The lead nomination, Shelby noted, also marks the first evaluation by CERHR of a known developmental toxicant, and study results could support the first use of reproductive toxicity to revise occupational exposure limits downward. The current Recommended Exposure Limit is four times that considered elevated in children and applies to all workers, even women of childbearing age.

The board's responses to reviews on the mold and proposed CERHR evaluations were overwhelmingly positive. The board also approved NTP recommendations for all study nominations except for the compound diethyl phthalate. The board also unanimously approved the recommendations on the findings and conclusions for the six draft NTP Technical Reports presented by Nancy Kerkvliet, Ph.D., chair of the board's Technical Reports Review Subcommittee. The meeting concluded with a progress report by Bucher on implementation of the NTP Workshop and Retreat Recommendations.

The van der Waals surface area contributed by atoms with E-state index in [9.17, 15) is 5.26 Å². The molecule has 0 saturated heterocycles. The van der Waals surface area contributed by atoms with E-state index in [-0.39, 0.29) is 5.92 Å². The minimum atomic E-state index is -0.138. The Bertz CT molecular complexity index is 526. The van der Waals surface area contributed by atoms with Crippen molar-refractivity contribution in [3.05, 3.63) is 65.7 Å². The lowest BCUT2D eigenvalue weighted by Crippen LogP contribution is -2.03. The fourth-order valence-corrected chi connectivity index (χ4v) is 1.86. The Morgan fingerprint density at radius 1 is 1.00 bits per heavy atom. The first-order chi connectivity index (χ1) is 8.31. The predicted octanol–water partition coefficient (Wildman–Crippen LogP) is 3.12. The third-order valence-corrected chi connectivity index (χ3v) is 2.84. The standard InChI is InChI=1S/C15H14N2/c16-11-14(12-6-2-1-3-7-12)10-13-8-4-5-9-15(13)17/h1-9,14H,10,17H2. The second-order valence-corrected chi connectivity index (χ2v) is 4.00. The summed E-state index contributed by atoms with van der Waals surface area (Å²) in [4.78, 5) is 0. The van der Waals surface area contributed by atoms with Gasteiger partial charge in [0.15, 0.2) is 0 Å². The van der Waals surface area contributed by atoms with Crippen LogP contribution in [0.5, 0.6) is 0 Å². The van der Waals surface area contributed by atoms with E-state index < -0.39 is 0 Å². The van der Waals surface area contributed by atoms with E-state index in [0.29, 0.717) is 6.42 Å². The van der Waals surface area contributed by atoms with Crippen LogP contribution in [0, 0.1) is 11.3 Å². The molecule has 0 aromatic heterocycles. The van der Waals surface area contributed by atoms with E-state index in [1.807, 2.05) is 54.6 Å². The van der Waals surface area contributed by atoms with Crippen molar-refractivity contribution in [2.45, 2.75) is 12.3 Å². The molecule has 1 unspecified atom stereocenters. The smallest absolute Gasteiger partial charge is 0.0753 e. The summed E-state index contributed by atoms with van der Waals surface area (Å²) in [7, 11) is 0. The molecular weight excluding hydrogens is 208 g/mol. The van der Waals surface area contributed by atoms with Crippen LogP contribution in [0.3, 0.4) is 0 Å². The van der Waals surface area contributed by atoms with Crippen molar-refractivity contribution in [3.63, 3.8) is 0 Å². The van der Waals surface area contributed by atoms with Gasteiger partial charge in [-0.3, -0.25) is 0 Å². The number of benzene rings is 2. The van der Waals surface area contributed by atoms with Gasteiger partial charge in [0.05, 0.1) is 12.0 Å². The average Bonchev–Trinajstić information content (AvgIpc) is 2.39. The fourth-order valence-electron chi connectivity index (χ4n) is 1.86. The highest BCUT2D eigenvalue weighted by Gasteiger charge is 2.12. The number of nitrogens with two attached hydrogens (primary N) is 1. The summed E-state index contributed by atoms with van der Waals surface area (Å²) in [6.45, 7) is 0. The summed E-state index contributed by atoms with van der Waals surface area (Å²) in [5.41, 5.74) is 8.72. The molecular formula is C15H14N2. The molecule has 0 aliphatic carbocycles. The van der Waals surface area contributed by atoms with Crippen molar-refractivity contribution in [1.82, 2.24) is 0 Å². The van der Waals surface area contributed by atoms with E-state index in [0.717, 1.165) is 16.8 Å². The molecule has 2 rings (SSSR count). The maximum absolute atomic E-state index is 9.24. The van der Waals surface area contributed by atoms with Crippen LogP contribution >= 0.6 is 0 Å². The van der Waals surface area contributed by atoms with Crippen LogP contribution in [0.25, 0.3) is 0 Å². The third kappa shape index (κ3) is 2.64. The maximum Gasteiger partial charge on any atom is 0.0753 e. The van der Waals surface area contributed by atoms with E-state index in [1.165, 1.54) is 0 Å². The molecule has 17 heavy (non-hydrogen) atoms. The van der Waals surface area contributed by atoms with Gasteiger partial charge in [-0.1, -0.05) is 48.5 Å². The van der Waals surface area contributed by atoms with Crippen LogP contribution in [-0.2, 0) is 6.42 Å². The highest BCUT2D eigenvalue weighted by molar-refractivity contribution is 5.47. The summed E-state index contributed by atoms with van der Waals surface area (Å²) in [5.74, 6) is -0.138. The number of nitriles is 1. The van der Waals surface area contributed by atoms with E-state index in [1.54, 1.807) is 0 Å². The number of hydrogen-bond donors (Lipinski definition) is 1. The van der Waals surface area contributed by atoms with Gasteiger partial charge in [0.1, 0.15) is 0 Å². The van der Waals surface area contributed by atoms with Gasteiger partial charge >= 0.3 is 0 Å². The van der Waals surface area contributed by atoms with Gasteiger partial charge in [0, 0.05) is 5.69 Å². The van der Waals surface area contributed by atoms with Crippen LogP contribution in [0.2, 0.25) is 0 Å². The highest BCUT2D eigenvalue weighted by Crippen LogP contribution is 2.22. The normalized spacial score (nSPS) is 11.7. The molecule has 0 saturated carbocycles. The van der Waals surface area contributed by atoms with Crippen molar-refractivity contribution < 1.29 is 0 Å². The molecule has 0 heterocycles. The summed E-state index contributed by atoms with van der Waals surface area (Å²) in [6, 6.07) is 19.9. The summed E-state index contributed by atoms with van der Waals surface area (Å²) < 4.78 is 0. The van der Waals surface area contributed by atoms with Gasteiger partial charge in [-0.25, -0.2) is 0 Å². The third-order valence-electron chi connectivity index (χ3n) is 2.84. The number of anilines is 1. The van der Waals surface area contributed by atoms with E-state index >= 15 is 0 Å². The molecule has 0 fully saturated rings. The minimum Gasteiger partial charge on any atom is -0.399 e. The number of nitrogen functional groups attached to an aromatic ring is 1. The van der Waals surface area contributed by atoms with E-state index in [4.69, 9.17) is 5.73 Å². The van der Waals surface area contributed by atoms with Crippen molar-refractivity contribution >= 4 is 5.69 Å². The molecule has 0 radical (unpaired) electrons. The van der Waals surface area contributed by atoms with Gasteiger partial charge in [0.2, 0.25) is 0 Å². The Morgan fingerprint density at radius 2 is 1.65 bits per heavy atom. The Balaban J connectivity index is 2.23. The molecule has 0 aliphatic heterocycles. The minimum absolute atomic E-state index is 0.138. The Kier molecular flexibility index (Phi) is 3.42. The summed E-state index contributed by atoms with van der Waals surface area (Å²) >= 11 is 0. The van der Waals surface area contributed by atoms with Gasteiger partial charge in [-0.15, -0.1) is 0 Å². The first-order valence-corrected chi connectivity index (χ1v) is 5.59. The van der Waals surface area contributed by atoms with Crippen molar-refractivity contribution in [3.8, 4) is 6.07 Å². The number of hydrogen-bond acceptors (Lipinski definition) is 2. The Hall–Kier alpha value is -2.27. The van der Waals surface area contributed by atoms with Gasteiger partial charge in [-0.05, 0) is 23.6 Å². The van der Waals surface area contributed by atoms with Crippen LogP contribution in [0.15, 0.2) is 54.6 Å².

Moving Day in Chicago -
Radiofrequency Radiation Studies to Begin Soon

During his report, Bucher showed slides of workers moving 21 reverberation chambers from flatbed trucks through the sidewalk into a sub-basement area at the Illinois Institute of Technology Research Institute in Chicago. The chambers, which were built in Switzerland and carried by sea to the United States, are being installed as part of NTP studies of exposure to radiofrequency radiation from cellular phones and other wireless communications devices.

According to Bucher, the thermal pilot studies are set to begin in February 2008, with the perinatal pre-chronic studies anticipated to start in the summer and chronic studies in 2009. The overall objective of these studies is to determine the potential toxic and/or carcinogenic effects of exposure to cellular phone radiofrequency emissions in laboratory animals. The Federal Communication Commission and others will use this information to determine the adequacy of current guidelines for protecting against potential adverse effects of chronic exposure. The current FCC exposure limits are designed to protect against acute injury from thermal effects of radiofrequency radiation.